EdBoard: the Derek Chauvin verdict
This past Tuesday, a jury convicted former officer Derek Chauvin for second-degree manslaughter, second-degree murder, and third-degree murder. After decades of acquittals for extrajudicial murders by the police, the guilty verdict prompted celebration across the country. While it is a worthy cause to celebrate, it must be tempered with the understanding that guilty verdicts should be the norm, not the exception.
This is yet another pyrrhic victory in the fight for justice and equality. In the time it took for the verdict to be reached, there were already several high-profile police murders of Black people that sparked outrage and protests. Daunte Wright was murdered in Minneapolis, where the officer who murdered him allegedly confused a gun for a taser. Ma’Khia Bryant, a 16-year-old girl, was murdered by Columbus police. According to The New York Times, during the three weeks, the Chauvin trial took place, police officers killed more than three people a day.
There are many in the country who will continue to justify the use of deadly force by saying that officers’ lives are in danger due to the nature of their job. While we understand this point, it would benefit those same people who justify extrajudicial killings to understand officers should be held to a higher standard than the people who are interacting with them, not the other way around. It is hard to maintain composure when there is a loaded gun to your face and a fear that the police officer may murder you. The police can not continue to function as judge, jury, and executioner, especially given the fact that these extrajudicial killings disproportionately impact Black people.
This type of justification for extrajudicial killings is what leads to the police becoming a competing institution, where the formal rules and procedures can be flagrantly violated by police in the name of maintaining law and order. It is often used to describe police violence in countries such as Brazil and Argentina, but it is also apt to describe the police in the U.S. as a competing institution. There is massive corruption amongst the police. Police unions will defend officers for heinous crimes and charges, including attempts to omit the evidence in police brutality cases. The justice system has also given officers immunity from most lawsuits via qualified immunity, leaving victims of police brutality and their family members with little recourse. To make matters worse, many members of the general public will give police a pass for the use of deadly force.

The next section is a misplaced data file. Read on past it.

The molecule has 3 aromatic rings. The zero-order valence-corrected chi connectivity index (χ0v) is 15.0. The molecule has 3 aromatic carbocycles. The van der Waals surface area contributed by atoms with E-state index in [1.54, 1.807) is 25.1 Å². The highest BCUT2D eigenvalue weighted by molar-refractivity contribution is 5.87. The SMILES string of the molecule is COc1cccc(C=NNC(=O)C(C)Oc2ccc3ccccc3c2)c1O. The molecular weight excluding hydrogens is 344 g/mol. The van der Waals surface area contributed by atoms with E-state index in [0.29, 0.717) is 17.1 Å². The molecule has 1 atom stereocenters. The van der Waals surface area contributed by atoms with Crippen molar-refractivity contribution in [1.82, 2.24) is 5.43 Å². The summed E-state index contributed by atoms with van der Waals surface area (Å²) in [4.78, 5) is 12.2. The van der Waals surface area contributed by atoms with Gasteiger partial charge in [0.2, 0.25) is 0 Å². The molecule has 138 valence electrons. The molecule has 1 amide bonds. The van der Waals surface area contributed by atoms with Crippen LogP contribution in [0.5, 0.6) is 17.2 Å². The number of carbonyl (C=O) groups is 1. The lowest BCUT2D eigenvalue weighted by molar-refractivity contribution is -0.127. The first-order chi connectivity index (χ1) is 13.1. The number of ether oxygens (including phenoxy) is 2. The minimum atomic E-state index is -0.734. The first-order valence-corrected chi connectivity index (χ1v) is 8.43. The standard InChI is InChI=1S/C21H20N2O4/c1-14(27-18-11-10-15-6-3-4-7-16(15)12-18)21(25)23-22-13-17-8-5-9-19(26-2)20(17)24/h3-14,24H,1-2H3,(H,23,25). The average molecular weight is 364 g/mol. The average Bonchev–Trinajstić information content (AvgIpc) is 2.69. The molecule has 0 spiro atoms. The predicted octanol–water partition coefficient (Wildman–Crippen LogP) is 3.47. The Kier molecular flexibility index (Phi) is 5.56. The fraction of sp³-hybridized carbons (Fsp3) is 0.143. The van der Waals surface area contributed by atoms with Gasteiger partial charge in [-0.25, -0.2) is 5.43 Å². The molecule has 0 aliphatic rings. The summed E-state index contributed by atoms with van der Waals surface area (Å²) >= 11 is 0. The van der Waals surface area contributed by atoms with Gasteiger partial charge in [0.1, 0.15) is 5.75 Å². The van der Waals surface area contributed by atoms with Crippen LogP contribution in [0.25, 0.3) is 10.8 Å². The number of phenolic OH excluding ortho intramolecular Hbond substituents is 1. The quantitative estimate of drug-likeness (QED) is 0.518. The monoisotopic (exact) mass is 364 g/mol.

If another civilian hadn’t recorded Derek Chauvin murdering George Floyd on camera, Chauvin probably would have been acquitted for his murder. To go one step further, if it were not for the major protests and social media backlash related to the video of the murder, Chauvin probably would have been acquitted for his murder. Even then, the protests and backlash did not guarantee a guilty verdict. This is an indictment of the system more so than it is an indictment of Chauvin himself. No amount of training or policing reforms can fix the corruption and racial bias endemic to the police.
Racism does not improve with time, it only adapts. Chauvin’s indictment is the mere beginning of addressing the perpetual injustice faced by the Black community. As we move forward, we have to demand a list of action items to be implemented that will begin to address the policing crisis and deep-seated racial biases in the U.S. We must abolish qualified immunity and bust police unions. We must shift responsibilities from the police and concentrate resources into more community-oriented solutions. We must ban police raids and demilitarize them. These are all surface-level solutions, but we must start somewhere to alleviate the suffering of the Black community and fix this systemic problem.